"That kind of focus," he observed, "may not address as directly the sort of high risk younger drivers face, as accidents involving novice drivers tend to result from going too fast and disregarding road conditions, that kind of thing. But ultimately, what we do for older drivers does help to safeguard the road for everybody."
Another study on elderly drivers, published in the first 2009 issue of The Cochrane Library, questioned the commonly held assumption that as people age, diminishing eyesight renders them more accident-prone, or that standard visual acuity tests help reduce elderly accident risk.
Led by Sayed Subzwari, a researcher from the British Columbia Injury Research and Prevention Unit, Centre for Community Health Research, in Vancouver, Canada, the study screened more than 4,500 published and unpublished research efforts on the subject, but found that none were reliable enough to establish a firm eyesight-accident link.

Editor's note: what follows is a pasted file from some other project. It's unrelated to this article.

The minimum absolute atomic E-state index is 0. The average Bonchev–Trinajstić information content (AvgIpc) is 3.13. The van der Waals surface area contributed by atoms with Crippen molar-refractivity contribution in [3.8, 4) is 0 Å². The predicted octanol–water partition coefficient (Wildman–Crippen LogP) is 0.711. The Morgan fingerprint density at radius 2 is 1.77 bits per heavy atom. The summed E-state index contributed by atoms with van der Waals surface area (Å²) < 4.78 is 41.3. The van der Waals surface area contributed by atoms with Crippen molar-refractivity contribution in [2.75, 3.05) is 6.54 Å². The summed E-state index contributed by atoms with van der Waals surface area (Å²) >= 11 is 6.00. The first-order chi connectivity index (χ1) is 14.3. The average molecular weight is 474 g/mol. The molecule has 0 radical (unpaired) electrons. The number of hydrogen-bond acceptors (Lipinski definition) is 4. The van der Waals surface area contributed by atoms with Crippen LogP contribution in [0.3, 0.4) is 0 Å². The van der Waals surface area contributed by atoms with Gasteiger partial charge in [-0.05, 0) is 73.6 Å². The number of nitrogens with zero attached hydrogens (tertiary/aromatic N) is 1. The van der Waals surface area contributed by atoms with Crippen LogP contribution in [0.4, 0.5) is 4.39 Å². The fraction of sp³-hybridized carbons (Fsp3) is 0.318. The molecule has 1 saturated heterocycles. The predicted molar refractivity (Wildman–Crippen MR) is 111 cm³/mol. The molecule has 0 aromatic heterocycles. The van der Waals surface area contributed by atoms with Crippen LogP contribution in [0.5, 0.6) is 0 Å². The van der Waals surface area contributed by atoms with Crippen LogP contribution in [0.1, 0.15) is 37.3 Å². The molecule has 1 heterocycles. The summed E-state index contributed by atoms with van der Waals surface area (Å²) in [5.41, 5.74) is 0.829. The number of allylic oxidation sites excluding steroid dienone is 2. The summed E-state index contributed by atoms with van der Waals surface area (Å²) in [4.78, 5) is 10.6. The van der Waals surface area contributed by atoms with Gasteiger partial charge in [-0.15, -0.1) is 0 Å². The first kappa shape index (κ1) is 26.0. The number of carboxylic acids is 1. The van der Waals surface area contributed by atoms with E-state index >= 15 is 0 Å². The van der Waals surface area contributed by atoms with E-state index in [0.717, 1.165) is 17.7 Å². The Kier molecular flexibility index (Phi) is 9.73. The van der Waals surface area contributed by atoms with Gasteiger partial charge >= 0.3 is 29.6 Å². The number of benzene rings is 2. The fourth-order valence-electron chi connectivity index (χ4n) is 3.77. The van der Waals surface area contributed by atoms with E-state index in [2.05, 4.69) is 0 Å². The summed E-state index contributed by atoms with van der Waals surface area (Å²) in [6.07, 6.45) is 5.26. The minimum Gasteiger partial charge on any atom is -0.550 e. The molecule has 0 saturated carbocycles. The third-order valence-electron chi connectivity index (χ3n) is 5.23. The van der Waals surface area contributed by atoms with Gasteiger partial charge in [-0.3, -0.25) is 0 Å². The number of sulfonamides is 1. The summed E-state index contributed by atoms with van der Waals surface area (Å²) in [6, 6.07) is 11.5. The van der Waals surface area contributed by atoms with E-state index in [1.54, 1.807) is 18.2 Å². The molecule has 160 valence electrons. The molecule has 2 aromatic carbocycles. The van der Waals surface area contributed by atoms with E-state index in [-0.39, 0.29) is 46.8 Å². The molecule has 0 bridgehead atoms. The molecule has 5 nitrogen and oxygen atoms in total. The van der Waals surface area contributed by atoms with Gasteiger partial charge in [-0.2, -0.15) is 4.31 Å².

The authors further observed that eyesight testing charts typically used at most motor vehicle departments are not that sensitive and do not adequately screen for all eye conditions, such as glare sensitivity or cataracts. They called for more rigorous research, to assess the true effectiveness of elderly driver vision screening.
For more on elderly drivers and safety, visit the U.S. National Institute on Aging.
SOURCES: Anne T. McCartt, Ph.D., senior vice president, research, Insu
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